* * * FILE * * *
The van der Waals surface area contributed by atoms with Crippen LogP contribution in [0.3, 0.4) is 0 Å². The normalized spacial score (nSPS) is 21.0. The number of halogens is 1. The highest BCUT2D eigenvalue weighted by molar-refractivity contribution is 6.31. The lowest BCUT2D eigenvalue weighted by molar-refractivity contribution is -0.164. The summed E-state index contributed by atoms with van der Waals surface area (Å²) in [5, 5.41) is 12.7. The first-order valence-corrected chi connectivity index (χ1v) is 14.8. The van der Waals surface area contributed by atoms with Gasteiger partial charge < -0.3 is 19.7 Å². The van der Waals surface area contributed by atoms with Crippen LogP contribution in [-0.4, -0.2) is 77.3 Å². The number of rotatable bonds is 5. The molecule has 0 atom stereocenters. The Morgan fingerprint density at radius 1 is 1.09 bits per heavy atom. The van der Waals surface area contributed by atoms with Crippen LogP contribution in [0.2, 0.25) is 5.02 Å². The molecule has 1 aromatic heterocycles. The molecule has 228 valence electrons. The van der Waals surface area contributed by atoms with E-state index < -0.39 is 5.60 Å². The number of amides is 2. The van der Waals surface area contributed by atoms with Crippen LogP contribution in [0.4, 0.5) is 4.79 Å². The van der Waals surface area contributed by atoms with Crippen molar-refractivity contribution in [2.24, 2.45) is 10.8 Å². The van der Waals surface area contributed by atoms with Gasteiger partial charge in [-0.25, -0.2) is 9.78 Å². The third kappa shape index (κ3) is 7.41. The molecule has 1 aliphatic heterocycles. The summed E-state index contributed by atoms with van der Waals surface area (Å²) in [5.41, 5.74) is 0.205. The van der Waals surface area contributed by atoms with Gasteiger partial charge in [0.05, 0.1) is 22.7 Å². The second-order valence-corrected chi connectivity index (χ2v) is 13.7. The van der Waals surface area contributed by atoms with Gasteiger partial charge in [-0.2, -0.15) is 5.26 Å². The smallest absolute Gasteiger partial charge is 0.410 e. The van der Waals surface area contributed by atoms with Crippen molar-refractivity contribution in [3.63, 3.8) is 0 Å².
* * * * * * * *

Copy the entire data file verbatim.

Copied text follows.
The van der Waals surface area contributed by atoms with Crippen LogP contribution in [0.3, 0.4) is 0 Å². The normalized spacial score (nSPS) is 21.0. The number of halogens is 1. The highest BCUT2D eigenvalue weighted by molar-refractivity contribution is 6.31. The lowest BCUT2D eigenvalue weighted by molar-refractivity contribution is -0.164. The summed E-state index contributed by atoms with van der Waals surface area (Å²) in [5, 5.41) is 12.7. The first-order valence-corrected chi connectivity index (χ1v) is 14.8. The van der Waals surface area contributed by atoms with Gasteiger partial charge < -0.3 is 19.7 Å². The van der Waals surface area contributed by atoms with Crippen LogP contribution in [-0.4, -0.2) is 77.3 Å². The number of rotatable bonds is 5. The molecule has 0 atom stereocenters. The Morgan fingerprint density at radius 1 is 1.09 bits per heavy atom. The van der Waals surface area contributed by atoms with Crippen LogP contribution in [0.2, 0.25) is 5.02 Å². The molecule has 1 aromatic heterocycles. The molecule has 228 valence electrons. The van der Waals surface area contributed by atoms with E-state index < -0.39 is 5.60 Å². The number of amides is 2. The van der Waals surface area contributed by atoms with Crippen LogP contribution in [0.4, 0.5) is 4.79 Å². The van der Waals surface area contributed by atoms with Crippen molar-refractivity contribution in [2.24, 2.45) is 10.8 Å². The van der Waals surface area contributed by atoms with Gasteiger partial charge in [-0.25, -0.2) is 9.78 Å². The third kappa shape index (κ3) is 7.41. The molecule has 1 aliphatic heterocycles. The summed E-state index contributed by atoms with van der Waals surface area (Å²) in [5.41, 5.74) is 0.205. The van der Waals surface area contributed by atoms with Gasteiger partial charge in [0.05, 0.1) is 22.7 Å². The second-order valence-corrected chi connectivity index (χ2v) is 13.7. The van der Waals surface area contributed by atoms with Gasteiger partial charge in [-0.2, -0.15) is 5.26 Å². The smallest absolute Gasteiger partial charge is 0.410 e. The van der Waals surface area contributed by atoms with Crippen molar-refractivity contribution in [3.63, 3.8) is 0 Å².